Congo – Ashumba

music: Ashumba stick sounds


We’re listening to the sounds of an Ashumba ritual, a ceremonial gathering of men which takes place in the rainforest of central Africa. I’m Jim Metzner and this is the Pulse of the Planet, presented by DuPont. John Hart, a senior scientist with the Wildlife Conservation Society, has studied and lived among the Mbuti pygmies for over twenty years. He tells us that in their ashumba ritual, the Mbuti use percussive instruments precisely crafted from local raw materials.

“It was a series of sticks of a certain special hardwood tree of the understory of the forest, each stick of a certain length and diameter so that they produced when struck, each one a different tone. And a chorus of stick handlers, 10 or 12 men and boys with sticks moved around through the forest around the camp, in and out of the forest, beating their sticks in synchrony to produce quite an amazing harmony.”

“There are many reasons for an Ashumba to happen, it could be someone’s dream, it often is, and that dream could be associated with someone long dead or recently dead. The music is not explicitly meant to mimic the forest, but rather the harmony itself is what the forest is all about. That’s I think, the secret to the Mbuti’s real appreciation of themselves and their relationship to their environment. The harmony that the forest brings them is a harmony that they can express in music.”

To hear some of your favorite Pulse of the Planet stories again online, please visit nationalgeographic.com. Pulse of the Planet is presented by DuPont, bringing you the miracles of science, with additional support provided by the National Science Foundation. I’m Jim Metzner.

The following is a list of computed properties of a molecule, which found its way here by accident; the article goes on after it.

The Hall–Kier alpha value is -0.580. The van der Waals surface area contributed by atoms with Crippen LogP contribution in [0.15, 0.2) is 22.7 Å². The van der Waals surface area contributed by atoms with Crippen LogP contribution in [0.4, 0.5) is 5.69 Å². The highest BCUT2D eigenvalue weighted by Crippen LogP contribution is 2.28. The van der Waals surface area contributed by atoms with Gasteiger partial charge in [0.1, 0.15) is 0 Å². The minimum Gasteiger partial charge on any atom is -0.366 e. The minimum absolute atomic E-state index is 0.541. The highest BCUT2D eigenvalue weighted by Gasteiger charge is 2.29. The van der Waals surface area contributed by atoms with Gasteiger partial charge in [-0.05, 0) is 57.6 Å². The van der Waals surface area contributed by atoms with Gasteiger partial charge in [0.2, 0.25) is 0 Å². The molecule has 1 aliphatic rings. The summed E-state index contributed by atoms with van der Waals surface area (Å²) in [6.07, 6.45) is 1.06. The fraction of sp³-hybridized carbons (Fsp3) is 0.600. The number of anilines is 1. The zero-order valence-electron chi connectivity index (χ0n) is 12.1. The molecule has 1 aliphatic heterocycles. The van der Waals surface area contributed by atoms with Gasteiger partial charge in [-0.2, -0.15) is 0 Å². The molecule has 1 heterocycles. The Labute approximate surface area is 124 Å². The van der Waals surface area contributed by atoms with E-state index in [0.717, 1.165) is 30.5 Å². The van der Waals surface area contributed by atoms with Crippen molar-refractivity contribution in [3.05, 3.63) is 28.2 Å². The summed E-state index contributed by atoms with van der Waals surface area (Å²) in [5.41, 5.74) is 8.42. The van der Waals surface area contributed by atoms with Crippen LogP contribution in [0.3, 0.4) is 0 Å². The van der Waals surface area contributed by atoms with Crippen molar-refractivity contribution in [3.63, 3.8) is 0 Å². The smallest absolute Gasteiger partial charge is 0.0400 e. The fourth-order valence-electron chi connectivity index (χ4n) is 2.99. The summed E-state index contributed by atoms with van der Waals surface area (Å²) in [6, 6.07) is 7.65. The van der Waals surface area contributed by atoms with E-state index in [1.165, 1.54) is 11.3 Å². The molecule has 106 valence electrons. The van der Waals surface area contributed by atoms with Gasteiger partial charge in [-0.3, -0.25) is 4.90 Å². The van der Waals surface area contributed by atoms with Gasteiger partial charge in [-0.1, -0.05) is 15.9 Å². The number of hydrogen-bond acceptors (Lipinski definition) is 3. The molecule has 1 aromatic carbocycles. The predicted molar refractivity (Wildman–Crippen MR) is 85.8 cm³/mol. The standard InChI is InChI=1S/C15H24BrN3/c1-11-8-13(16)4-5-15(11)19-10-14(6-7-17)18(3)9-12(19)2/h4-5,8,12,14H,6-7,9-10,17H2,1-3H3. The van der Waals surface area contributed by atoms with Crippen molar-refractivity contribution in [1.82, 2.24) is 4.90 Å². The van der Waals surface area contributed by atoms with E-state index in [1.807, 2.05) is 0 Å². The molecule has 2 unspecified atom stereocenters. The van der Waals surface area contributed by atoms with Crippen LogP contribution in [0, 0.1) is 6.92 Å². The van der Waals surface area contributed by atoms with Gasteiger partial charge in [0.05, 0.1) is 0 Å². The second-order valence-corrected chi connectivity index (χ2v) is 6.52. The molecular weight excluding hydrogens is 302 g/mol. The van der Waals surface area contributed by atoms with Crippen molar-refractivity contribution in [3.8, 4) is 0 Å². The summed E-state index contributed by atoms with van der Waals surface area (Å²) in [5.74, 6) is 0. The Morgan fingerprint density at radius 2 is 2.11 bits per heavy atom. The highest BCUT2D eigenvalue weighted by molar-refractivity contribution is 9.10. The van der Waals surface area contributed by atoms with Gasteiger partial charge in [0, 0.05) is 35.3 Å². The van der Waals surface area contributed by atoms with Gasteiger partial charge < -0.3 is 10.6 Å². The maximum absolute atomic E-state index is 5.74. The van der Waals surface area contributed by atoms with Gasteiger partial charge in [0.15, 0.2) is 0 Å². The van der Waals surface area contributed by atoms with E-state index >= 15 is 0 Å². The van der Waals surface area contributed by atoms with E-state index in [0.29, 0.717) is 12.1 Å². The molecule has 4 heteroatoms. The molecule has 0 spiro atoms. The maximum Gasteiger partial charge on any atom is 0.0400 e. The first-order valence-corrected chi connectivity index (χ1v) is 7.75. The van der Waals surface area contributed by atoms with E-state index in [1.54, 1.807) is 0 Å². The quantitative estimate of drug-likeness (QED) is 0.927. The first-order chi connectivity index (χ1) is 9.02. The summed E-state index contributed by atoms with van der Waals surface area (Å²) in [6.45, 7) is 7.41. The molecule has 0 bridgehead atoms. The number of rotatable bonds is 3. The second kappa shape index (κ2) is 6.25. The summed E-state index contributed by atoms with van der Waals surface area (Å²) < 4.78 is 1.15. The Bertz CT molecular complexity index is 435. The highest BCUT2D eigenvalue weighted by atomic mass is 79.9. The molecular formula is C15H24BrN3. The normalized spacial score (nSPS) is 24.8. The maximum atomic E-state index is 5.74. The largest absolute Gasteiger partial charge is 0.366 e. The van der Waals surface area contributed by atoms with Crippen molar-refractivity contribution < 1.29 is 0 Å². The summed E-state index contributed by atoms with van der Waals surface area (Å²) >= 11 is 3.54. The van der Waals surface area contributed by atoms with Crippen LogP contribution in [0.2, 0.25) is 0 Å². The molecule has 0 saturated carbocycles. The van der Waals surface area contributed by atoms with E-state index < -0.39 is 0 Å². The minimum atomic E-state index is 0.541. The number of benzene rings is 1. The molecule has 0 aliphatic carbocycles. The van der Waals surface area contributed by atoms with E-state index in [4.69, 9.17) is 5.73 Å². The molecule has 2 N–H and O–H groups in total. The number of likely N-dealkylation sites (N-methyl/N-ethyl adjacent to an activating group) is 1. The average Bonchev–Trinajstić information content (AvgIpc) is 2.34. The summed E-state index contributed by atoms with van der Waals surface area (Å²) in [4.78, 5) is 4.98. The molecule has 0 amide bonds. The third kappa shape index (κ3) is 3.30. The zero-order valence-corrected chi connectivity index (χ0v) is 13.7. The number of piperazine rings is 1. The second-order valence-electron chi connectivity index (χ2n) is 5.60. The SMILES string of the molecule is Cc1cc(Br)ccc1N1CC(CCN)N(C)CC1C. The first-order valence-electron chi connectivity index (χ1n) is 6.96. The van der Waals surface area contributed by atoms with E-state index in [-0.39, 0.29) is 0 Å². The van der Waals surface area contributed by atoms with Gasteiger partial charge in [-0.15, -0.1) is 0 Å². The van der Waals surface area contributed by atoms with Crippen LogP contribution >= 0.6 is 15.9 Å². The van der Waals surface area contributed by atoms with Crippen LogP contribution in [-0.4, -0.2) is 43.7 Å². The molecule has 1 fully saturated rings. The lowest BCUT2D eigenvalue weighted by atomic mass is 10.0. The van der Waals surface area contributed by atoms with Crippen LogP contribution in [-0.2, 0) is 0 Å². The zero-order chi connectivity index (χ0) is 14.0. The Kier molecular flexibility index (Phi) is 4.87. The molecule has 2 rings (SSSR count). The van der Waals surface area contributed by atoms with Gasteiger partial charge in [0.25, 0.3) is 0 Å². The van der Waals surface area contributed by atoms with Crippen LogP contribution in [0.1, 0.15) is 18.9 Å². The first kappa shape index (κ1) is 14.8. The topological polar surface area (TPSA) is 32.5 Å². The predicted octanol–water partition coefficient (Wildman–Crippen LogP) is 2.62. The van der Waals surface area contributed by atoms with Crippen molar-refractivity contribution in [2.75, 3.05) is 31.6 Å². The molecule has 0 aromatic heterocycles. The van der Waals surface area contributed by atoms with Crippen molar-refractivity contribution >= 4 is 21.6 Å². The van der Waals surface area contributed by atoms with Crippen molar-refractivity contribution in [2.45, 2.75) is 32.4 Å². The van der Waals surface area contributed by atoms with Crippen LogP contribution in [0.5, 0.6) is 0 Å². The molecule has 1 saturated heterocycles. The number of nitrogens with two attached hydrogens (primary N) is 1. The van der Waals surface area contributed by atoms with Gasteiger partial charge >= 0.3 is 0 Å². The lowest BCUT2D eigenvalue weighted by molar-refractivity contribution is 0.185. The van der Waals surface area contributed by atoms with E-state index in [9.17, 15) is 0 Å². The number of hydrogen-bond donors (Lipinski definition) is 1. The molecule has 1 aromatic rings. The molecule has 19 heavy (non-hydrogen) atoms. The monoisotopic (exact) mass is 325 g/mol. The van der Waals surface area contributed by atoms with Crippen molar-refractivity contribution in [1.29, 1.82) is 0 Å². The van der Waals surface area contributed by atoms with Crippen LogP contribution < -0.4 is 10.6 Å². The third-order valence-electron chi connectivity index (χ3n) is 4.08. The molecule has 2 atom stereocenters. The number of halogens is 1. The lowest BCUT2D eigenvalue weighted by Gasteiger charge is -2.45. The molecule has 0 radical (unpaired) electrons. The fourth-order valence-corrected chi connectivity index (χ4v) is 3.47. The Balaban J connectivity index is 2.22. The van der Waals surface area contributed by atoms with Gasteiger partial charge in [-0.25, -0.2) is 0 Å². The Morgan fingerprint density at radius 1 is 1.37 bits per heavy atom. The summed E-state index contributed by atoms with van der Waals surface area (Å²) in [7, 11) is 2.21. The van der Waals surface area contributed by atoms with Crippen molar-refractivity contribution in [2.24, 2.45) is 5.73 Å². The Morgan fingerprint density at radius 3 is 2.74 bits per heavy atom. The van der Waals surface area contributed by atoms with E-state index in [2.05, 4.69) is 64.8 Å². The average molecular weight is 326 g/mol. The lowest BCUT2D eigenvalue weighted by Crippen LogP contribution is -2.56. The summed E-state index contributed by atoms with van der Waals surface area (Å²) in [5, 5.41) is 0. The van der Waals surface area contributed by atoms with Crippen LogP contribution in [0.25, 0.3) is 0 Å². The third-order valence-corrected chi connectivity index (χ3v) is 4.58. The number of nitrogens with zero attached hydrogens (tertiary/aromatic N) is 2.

Congo - Ashumba

When the Mbuti pygmies hold a ceremony called an Ashumba, it's as if the trees are making music.
Air Date:10/20/2000
Scientist:
Transcript:

music: Ashumba stick sounds


We're listening to the sounds of an Ashumba ritual, a ceremonial gathering of men which takes place in the rainforest of central Africa. I'm Jim Metzner and this is the Pulse of the Planet, presented by DuPont. John Hart, a senior scientist with the Wildlife Conservation Society, has studied and lived among the Mbuti pygmies for over twenty years. He tells us that in their ashumba ritual, the Mbuti use percussive instruments precisely crafted from local raw materials.

"It was a series of sticks of a certain special hardwood tree of the understory of the forest, each stick of a certain length and diameter so that they produced when struck, each one a different tone. And a chorus of stick handlers, 10 or 12 men and boys with sticks moved around through the forest around the camp, in and out of the forest, beating their sticks in synchrony to produce quite an amazing harmony."

"There are many reasons for an Ashumba to happen, it could be someone's dream, it often is, and that dream could be associated with someone long dead or recently dead. The music is not explicitly meant to mimic the forest, but rather the harmony itself is what the forest is all about. That's I think, the secret to the Mbuti's real appreciation of themselves and their relationship to their environment. The harmony that the forest brings them is a harmony that they can express in music."

To hear some of your favorite Pulse of the Planet stories again online, please visit nationalgeographic.com. Pulse of the Planet is presented by DuPont, bringing you the miracles of science, with additional support provided by the National Science Foundation. I'm Jim Metzner.